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Biologists Says Fish Feel Pain June 27, 2014
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Culum Brown is editor for Animal Behavior and assistant editor of the Journal of Fish Biology.
In a study likely to raise the ire of anglers, an Australian researcher says that fish have a level of mental complexity on par with most other vertebrates, and they can feel pain.

Writing in the journal Animal Cognition, Macquarie University biologist Culum Brown says fish have very good memories, live in complex social communities and can even recognize themselves and others.

He adds that fish behavior is very much the same as that of primates, except that fish do not have the ability to imitate.

Focusing on bony fish, Brown concludes that if any animals are sentient, fish must be too.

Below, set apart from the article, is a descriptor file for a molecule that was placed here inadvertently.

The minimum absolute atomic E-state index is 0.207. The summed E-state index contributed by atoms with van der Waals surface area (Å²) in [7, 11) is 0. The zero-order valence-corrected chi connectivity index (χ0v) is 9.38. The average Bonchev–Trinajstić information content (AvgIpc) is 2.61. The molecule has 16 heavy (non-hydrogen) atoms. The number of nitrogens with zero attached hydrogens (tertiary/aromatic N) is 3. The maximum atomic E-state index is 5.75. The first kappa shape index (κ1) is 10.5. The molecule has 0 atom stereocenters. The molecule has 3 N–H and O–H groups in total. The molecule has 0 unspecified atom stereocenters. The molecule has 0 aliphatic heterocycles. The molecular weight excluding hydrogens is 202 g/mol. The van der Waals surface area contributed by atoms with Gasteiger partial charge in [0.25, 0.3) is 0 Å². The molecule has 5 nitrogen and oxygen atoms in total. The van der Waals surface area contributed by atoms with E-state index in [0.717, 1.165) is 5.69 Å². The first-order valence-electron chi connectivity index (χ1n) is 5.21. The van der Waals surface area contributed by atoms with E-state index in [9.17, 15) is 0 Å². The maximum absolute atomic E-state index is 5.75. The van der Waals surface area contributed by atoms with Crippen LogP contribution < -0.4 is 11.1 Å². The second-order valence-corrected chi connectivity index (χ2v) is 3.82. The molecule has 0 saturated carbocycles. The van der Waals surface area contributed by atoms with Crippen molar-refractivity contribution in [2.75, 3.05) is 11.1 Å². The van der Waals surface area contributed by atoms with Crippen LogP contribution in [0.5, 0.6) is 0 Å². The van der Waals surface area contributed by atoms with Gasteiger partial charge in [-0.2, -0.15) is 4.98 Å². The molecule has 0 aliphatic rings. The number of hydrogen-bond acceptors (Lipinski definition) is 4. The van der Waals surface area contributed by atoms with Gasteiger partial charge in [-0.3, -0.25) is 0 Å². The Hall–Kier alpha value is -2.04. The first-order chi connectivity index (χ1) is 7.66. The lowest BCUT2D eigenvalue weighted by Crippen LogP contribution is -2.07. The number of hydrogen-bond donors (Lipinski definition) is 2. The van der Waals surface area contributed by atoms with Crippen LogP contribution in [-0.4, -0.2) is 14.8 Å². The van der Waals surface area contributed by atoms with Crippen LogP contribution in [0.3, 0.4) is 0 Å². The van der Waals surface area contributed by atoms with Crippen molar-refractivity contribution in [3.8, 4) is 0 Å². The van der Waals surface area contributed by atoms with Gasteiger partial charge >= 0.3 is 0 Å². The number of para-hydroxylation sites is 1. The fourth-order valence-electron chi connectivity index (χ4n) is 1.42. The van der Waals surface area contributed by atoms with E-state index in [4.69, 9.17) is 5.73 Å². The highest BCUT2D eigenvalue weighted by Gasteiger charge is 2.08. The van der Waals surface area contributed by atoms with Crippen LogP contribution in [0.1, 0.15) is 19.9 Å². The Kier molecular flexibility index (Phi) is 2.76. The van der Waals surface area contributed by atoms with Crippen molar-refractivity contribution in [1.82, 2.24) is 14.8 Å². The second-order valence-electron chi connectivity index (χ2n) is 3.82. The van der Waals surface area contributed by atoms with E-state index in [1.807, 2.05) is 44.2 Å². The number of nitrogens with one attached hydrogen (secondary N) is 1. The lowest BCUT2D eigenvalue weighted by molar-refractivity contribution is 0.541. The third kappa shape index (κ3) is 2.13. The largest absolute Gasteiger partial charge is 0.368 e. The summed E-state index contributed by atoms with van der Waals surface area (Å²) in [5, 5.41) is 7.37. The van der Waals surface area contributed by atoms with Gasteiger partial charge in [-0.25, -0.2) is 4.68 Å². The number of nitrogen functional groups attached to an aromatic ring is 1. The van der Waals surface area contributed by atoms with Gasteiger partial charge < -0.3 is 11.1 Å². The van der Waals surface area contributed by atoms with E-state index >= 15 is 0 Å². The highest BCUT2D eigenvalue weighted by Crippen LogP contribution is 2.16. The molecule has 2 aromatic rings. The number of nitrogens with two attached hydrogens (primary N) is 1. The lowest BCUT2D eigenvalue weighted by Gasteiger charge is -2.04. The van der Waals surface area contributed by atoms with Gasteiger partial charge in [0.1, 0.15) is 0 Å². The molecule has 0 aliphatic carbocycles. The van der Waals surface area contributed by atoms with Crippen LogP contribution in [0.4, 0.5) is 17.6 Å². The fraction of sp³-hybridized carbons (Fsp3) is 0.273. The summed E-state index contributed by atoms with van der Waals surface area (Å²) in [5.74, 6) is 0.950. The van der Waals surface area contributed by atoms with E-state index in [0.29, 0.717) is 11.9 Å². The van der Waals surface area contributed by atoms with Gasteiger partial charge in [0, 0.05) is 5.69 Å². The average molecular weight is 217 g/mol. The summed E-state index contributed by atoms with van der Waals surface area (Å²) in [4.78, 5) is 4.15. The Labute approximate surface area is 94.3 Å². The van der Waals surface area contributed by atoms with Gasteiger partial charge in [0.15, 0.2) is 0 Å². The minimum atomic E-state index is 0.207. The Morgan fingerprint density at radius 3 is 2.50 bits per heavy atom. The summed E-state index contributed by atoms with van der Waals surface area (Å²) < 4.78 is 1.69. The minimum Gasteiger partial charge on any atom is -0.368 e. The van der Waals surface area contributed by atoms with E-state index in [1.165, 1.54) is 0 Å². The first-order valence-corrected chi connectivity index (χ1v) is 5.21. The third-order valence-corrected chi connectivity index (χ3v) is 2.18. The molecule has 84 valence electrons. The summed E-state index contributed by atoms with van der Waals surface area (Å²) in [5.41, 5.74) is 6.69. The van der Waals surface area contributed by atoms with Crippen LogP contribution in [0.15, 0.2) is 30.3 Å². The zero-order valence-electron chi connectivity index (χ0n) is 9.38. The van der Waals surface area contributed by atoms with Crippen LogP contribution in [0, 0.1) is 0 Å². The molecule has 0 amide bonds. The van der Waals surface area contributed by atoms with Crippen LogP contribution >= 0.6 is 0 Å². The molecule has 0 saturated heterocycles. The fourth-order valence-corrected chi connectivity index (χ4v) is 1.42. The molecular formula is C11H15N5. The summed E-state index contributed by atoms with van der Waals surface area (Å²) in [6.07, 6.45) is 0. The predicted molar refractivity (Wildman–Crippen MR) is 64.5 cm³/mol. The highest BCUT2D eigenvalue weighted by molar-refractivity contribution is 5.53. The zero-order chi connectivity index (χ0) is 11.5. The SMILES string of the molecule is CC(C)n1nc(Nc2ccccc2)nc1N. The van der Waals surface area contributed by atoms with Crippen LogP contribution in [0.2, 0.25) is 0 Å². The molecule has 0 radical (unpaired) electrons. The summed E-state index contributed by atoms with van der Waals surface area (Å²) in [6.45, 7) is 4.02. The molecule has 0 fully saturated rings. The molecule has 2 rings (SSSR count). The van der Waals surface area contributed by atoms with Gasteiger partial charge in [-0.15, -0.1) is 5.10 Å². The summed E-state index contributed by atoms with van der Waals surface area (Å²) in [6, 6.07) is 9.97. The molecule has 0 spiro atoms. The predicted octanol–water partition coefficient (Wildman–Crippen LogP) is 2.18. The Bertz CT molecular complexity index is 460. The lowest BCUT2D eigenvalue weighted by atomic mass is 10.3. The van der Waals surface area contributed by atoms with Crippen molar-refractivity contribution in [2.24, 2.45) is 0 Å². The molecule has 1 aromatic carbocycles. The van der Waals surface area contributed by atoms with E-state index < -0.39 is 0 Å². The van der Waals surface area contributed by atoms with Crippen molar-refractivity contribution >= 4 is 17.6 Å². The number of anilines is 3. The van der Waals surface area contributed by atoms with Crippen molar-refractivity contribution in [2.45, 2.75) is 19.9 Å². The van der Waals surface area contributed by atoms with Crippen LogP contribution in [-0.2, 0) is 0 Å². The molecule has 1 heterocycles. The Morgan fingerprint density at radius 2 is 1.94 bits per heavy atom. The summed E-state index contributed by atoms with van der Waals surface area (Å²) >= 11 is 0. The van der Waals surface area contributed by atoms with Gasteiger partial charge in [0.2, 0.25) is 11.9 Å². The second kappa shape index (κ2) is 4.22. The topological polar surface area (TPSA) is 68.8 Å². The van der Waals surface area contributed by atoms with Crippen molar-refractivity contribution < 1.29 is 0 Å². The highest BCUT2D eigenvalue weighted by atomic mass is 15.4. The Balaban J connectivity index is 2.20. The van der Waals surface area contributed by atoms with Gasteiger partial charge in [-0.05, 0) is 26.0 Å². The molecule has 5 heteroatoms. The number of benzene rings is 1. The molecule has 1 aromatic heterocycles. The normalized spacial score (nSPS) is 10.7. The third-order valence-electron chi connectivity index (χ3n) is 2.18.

“Although scientists cannot provide a definitive answer on the level of consciousness for any non-human vertebrate, the extensive evidence of fish behavioral and cognitive sophistication and pain perception suggests that best practice would be to lend fish the same level of protection as any other vertebrate,” concludes Brown.

He acknowledges that such a move has implications for the fishing industry, among others.

The study contradicts a 2013 report that concluded fish do not feel pain the same way humans do, as an emotional conscious response.

Photo: Culum Brown